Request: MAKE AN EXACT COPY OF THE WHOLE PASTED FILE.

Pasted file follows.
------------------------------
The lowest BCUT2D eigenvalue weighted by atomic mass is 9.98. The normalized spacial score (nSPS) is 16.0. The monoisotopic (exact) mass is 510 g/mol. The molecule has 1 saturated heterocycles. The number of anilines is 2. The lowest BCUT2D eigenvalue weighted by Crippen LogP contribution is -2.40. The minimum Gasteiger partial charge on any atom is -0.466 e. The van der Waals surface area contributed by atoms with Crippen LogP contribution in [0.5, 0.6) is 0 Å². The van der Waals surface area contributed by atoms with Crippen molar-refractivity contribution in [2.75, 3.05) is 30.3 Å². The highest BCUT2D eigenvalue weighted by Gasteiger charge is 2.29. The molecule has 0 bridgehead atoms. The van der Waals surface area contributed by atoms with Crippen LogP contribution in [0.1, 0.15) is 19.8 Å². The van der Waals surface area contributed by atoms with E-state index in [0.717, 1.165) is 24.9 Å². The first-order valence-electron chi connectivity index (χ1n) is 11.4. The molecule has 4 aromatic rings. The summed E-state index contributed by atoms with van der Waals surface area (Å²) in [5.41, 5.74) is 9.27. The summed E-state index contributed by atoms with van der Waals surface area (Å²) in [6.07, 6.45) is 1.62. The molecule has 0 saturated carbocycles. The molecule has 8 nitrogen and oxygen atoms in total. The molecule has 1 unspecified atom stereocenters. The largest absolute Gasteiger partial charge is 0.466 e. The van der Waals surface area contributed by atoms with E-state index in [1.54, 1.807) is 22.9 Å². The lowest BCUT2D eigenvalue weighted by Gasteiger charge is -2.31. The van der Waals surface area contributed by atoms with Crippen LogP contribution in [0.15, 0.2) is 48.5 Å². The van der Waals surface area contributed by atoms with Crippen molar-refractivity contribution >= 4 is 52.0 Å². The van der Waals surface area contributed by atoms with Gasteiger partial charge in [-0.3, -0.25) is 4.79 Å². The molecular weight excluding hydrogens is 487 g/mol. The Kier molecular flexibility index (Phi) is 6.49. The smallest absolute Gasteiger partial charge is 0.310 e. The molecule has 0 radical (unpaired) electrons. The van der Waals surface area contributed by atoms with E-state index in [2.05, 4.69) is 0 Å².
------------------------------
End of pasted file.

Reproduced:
The lowest BCUT2D eigenvalue weighted by atomic mass is 9.98. The normalized spacial score (nSPS) is 16.0. The monoisotopic (exact) mass is 510 g/mol. The molecule has 1 saturated heterocycles. The number of anilines is 2. The lowest BCUT2D eigenvalue weighted by Crippen LogP contribution is -2.40. The minimum Gasteiger partial charge on any atom is -0.466 e. The van der Waals surface area contributed by atoms with Crippen LogP contribution in [0.5, 0.6) is 0 Å². The van der Waals surface area contributed by atoms with Crippen molar-refractivity contribution in [2.75, 3.05) is 30.3 Å². The highest BCUT2D eigenvalue weighted by Gasteiger charge is 2.29. The molecule has 0 bridgehead atoms. The van der Waals surface area contributed by atoms with Crippen LogP contribution in [0.1, 0.15) is 19.8 Å². The van der Waals surface area contributed by atoms with E-state index in [0.717, 1.165) is 24.9 Å². The first-order valence-electron chi connectivity index (χ1n) is 11.4. The molecule has 4 aromatic rings. The summed E-state index contributed by atoms with van der Waals surface area (Å²) in [5.41, 5.74) is 9.27. The summed E-state index contributed by atoms with van der Waals surface area (Å²) in [6.07, 6.45) is 1.62. The molecule has 0 saturated carbocycles. The molecule has 8 nitrogen and oxygen atoms in total. The molecule has 1 unspecified atom stereocenters. The largest absolute Gasteiger partial charge is 0.466 e. The van der Waals surface area contributed by atoms with E-state index in [1.54, 1.807) is 22.9 Å². The lowest BCUT2D eigenvalue weighted by Gasteiger charge is -2.31. The van der Waals surface area contributed by atoms with Crippen LogP contribution in [0.15, 0.2) is 48.5 Å². The van der Waals surface area contributed by atoms with Crippen molar-refractivity contribution >= 4 is 52.0 Å². The van der Waals surface area contributed by atoms with Gasteiger partial charge in [-0.3, -0.25) is 4.79 Å². The molecular weight excluding hydrogens is 487 g/mol. The Kier molecular flexibility index (Phi) is 6.49. The smallest absolute Gasteiger partial charge is 0.310 e. The molecule has 0 radical (unpaired) electrons. The van der Waals surface area contributed by atoms with E-state index in [2.05, 4.69) is 0 Å².